Thursday, June 21, 2018
Politics

Marco Rubio shuns vice president talk during immigration pitch

WASHINGTON — Saying once again that he'd turn down the vice presidency even if Mitt Romney begged him to be his running mate, Florida Republican Sen. Marco Rubio pledged instead Thursday to be an envoy this election year to Hispanic voters, particularly on immigration.

In a series of high-profile media events in Washington, Rubio outlined an immigration proposal that's aimed at keeping young people in the United States if they came here illegally as children. He's been talking about the idea for weeks, partly to counter the GOP's reputation for tough rhetoric on immigration, but also because it's a problem that potentially thousands of Florida kids face.

The idea — not yet a formal bill — offers a Republican alternative to the Democratic DREAM Act, legislation that allows a path toward citizenship for young people who came to the United States as children illegally and opt for the military or college. Rubio and others were newly inspired this spring by the story of Daniela Pelaez, the valedictorian at North Miami Senior High School who was threatened with deportation before congressional intervention.

Yet speaking early in the day at a televised National Journal event about demographic changes among Hispanics, Rubio clearly had the vice presidency on his mind.

"If in four, five, six, seven years from now, if I do a good job as vice president — I'm sorry, as senator — I'll have the chance to do all sorts of things," he said, in a slip that met with laughter from the audience.

Said interviewer Major Garrett: "You all got that, right?"

Rubio recovered from the flub handily, telling the audience that those "all sorts of things" could be, say, NFL commissioner. "Which is where the real power is," he quipped.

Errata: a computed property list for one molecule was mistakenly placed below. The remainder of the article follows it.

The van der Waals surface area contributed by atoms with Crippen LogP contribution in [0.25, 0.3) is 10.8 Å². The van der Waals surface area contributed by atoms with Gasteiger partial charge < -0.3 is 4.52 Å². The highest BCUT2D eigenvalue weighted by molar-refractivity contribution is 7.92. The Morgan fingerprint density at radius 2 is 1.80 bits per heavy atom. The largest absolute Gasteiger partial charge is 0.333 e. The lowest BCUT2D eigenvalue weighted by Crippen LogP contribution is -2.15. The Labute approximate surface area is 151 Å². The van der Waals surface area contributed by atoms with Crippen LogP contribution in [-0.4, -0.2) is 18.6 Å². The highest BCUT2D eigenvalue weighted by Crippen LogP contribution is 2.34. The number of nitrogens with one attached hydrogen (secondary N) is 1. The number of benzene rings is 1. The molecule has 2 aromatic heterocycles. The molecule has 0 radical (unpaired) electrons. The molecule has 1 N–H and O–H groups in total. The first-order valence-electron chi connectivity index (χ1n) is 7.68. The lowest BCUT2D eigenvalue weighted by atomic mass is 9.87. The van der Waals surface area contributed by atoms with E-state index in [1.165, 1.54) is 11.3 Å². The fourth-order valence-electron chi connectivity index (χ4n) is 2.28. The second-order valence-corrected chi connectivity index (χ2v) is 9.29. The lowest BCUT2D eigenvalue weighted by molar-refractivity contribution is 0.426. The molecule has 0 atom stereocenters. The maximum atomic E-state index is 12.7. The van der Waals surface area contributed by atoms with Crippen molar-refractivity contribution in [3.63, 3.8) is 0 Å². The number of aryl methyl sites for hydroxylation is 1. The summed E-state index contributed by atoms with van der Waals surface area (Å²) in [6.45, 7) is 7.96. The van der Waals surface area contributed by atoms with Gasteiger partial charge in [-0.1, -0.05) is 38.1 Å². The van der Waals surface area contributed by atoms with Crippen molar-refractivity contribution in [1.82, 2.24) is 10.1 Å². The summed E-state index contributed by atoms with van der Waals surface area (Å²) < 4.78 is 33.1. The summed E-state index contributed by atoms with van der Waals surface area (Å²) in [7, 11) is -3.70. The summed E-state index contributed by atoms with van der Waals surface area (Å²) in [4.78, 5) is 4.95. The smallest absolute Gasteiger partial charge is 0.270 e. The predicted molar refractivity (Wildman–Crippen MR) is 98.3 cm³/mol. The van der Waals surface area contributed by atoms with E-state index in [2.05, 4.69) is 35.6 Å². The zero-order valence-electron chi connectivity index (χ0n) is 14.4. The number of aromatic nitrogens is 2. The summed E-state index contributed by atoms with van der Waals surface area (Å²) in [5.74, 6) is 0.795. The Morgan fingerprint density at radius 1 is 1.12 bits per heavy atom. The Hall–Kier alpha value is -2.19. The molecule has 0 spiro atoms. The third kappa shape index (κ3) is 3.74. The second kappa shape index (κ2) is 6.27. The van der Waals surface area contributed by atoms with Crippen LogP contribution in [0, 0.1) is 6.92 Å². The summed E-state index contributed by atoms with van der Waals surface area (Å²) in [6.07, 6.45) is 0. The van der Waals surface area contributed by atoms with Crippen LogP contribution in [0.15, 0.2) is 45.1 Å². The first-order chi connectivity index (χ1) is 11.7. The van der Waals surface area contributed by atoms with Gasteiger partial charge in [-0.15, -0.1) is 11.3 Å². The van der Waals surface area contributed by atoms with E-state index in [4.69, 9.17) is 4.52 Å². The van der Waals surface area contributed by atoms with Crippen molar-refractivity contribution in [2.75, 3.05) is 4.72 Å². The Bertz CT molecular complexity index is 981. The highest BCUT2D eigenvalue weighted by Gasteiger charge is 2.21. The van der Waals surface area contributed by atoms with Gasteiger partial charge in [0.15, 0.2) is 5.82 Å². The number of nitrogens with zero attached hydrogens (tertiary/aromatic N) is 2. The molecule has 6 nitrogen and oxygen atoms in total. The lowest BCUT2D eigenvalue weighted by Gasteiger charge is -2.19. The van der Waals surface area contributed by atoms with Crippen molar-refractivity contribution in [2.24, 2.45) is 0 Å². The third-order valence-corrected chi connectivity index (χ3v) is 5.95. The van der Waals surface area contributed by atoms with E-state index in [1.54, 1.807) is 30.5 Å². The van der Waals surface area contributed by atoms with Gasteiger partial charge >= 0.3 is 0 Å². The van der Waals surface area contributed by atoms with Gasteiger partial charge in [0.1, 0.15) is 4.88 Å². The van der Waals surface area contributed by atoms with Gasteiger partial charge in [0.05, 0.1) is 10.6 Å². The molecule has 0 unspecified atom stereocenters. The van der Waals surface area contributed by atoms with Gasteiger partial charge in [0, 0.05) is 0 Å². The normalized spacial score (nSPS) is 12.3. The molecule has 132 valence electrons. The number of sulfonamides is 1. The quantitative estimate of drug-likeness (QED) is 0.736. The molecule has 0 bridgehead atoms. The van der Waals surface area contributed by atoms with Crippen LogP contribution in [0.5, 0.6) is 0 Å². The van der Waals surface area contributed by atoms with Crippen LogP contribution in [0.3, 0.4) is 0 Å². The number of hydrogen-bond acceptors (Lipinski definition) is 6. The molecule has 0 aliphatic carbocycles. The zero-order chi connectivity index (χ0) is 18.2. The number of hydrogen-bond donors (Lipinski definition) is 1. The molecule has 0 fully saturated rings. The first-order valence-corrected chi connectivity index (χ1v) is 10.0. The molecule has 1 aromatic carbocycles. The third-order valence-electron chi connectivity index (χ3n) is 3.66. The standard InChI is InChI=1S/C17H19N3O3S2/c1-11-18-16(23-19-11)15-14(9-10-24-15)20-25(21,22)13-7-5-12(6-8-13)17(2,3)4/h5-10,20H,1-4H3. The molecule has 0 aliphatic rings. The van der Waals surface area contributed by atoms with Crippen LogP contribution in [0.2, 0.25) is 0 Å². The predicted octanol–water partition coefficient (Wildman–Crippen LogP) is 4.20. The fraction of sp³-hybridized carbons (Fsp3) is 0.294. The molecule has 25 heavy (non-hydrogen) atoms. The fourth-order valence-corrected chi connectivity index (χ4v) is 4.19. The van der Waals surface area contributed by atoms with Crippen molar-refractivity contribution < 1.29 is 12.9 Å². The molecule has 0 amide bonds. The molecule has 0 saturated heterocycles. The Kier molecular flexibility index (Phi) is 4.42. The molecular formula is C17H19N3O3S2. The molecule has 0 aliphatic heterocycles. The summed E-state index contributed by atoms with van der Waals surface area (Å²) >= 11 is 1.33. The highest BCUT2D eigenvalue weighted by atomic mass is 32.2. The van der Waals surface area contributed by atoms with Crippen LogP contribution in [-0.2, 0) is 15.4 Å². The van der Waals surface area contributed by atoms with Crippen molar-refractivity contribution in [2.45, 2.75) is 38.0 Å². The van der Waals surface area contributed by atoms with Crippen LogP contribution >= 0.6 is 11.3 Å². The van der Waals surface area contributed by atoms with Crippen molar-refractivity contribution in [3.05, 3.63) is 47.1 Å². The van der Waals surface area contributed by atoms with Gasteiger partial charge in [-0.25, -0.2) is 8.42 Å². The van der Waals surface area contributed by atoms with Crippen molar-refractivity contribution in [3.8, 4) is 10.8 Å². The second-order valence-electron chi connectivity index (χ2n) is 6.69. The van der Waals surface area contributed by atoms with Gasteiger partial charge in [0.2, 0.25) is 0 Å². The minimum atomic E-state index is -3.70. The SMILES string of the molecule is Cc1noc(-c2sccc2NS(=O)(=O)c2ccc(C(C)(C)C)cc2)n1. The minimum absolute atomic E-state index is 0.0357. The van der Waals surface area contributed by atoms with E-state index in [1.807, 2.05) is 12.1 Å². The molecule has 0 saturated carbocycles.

He then turned more serious, though, and in two separate interviews Thursday he outlined his immigration strategy. Rubio, a former speaker of the Florida House of Representatives who was elected to the U.S. Senate in 2010, said he had his home state in mind in addressing this particular immigration problem.

"I don't think anyone would argue that these kids have a legal right to be in this country," Rubio said. "I think their appeal is really more to our conscience, to our humanitarianism, than it is to our laws. A perfect example of that is the refugees, the Cuban-American exile community. This country, when Fidel Castro took over the Cuban island, welcomed hundreds of thousands of Cubans here."

Rubio's proposal allows young people who came to the United States with their parents to have access to non-immigrant visas that allow them to study, and after their studies are complete, allow them to work legally in the United States. Eventually, Rubio said, they gain the same status as other non-immigrant visa-holders and are eligible to apply for residency. Three to five years after they obtain green cards, they're eligible for citizenship.

Rubio's proposal, like the DREAM Act, would have a cutoff date, so new arrivals to the United States couldn't use it as a means to stay in the country.

Advocates of overhauling immigration law say they'd like to see some more details, including how long young people would be non-immigrant visa holders. That's been one of the chief criticisms of Rubio's idea, because it doesn't put young people on a direct path to citizenship as the DREAM Act does.